In addition, other fungi from different genera such as Beauveria, Fusarium, Metarhizium, Neosartorya, and Paecilomyces, also produce compounds with insecticidal activity such as beauvericin, gliotoxin, enniatin, oosporein, destruxins, cytochalasins, etc (Vyas et al., 2007; Masi et al., 2017; Berestetskiy and Hu, 2021).


This study is the first to evaluate aquatic fungi strains from the Amazon for their ability of producing mosquito larvicidal metabolites. Our findings open opportunities for the development of new larvicides that may be used as mosquito control agents. Crude fungal extracts, such as those studied here, are a complex mixture of different classes of molecules. The process of fractionation and purification of raw extracts guided by bioactivity (Chirchir et al., 2013) is necessary for the isolation and characterization of the chemical compounds responsible for the larvicidal activities observed in our work. Further studies are needed to characterize the active larvicidal metabolites produced by these fungi and define their mechanisms of action.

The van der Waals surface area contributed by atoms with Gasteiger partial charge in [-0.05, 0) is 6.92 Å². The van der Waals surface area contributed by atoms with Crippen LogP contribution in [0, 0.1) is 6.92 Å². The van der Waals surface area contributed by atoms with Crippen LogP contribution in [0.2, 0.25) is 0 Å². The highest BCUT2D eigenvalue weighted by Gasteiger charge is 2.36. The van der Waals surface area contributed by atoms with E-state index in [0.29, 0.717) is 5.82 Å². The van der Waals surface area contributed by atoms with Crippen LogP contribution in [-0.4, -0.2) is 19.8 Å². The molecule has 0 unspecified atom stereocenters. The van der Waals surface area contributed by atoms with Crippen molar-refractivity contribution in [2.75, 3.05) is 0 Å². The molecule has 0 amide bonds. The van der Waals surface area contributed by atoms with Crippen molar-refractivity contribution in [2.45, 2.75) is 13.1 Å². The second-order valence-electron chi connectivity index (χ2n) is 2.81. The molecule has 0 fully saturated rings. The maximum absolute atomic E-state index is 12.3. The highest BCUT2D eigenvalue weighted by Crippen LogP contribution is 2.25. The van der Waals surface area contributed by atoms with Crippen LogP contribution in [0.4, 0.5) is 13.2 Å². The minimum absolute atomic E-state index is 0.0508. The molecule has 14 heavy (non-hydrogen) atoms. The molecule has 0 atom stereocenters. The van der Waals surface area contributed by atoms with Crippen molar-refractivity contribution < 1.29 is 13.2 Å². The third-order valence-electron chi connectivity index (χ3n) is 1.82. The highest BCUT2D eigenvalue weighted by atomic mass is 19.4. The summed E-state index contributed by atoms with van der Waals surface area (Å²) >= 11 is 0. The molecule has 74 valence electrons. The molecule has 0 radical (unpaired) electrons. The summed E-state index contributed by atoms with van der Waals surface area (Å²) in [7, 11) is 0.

Data Availability Statement

The original contributions presented in the study are included in the article/Supplementary Material, further inquiries can be directed to the corresponding authors.

Author Contributions

MO, WT, ADS, and AQS designed the study. MO, ADS, and AQS performed the production of fungal extracts, analyzed the results, and wrote the manuscript. MO and RK reared mosquitoes and carried out bioassays. MO, GS, OM, OT, ADS, and AQS supervised and finalized the manuscript. All authors read and approved the final manuscript.


This study was financed in part by the Coordenação de Aperfeiçoamento de Pessoal de Nível Superior – Brazil (CAPES) – Finance Code 001, by the project Pró-Amazônia: Biodiversidade e Sustentabilidade (process number 23038.009442/2013-12) and FAPEAM. This study is part of the doctoral thesis of MO (Universidade Federal do Amazonas).